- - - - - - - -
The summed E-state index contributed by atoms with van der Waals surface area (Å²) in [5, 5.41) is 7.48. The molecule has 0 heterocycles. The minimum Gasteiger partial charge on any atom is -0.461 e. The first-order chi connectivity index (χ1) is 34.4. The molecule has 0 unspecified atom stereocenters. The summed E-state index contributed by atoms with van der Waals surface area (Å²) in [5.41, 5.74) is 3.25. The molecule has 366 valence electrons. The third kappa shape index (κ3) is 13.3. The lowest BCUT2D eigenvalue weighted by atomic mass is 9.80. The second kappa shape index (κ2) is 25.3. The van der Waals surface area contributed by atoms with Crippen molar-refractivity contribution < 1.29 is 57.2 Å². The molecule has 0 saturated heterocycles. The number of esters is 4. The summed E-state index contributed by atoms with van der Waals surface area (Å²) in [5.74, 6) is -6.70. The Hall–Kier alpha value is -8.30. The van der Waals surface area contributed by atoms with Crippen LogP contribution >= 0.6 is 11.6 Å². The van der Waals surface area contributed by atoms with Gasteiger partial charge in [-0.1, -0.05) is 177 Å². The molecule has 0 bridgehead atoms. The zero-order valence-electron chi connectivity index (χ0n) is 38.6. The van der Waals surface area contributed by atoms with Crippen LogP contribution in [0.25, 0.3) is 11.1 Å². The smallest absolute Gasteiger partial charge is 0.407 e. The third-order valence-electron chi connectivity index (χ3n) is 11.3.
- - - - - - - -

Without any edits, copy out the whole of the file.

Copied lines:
The summed E-state index contributed by atoms with van der Waals surface area (Å²) in [5, 5.41) is 7.48. The molecule has 0 heterocycles. The minimum Gasteiger partial charge on any atom is -0.461 e. The first-order chi connectivity index (χ1) is 34.4. The molecule has 0 unspecified atom stereocenters. The summed E-state index contributed by atoms with van der Waals surface area (Å²) in [5.41, 5.74) is 3.25. The molecule has 366 valence electrons. The third kappa shape index (κ3) is 13.3. The lowest BCUT2D eigenvalue weighted by atomic mass is 9.80. The second kappa shape index (κ2) is 25.3. The van der Waals surface area contributed by atoms with Crippen molar-refractivity contribution < 1.29 is 57.2 Å². The molecule has 0 saturated heterocycles. The number of esters is 4. The summed E-state index contributed by atoms with van der Waals surface area (Å²) in [5.74, 6) is -6.70. The Hall–Kier alpha value is -8.30. The van der Waals surface area contributed by atoms with Crippen LogP contribution >= 0.6 is 11.6 Å². The van der Waals surface area contributed by atoms with Gasteiger partial charge in [-0.1, -0.05) is 177 Å². The molecule has 0 bridgehead atoms. The zero-order valence-electron chi connectivity index (χ0n) is 38.6. The van der Waals surface area contributed by atoms with Crippen LogP contribution in [0.25, 0.3) is 11.1 Å². The smallest absolute Gasteiger partial charge is 0.407 e. The third-order valence-electron chi connectivity index (χ3n) is 11.3.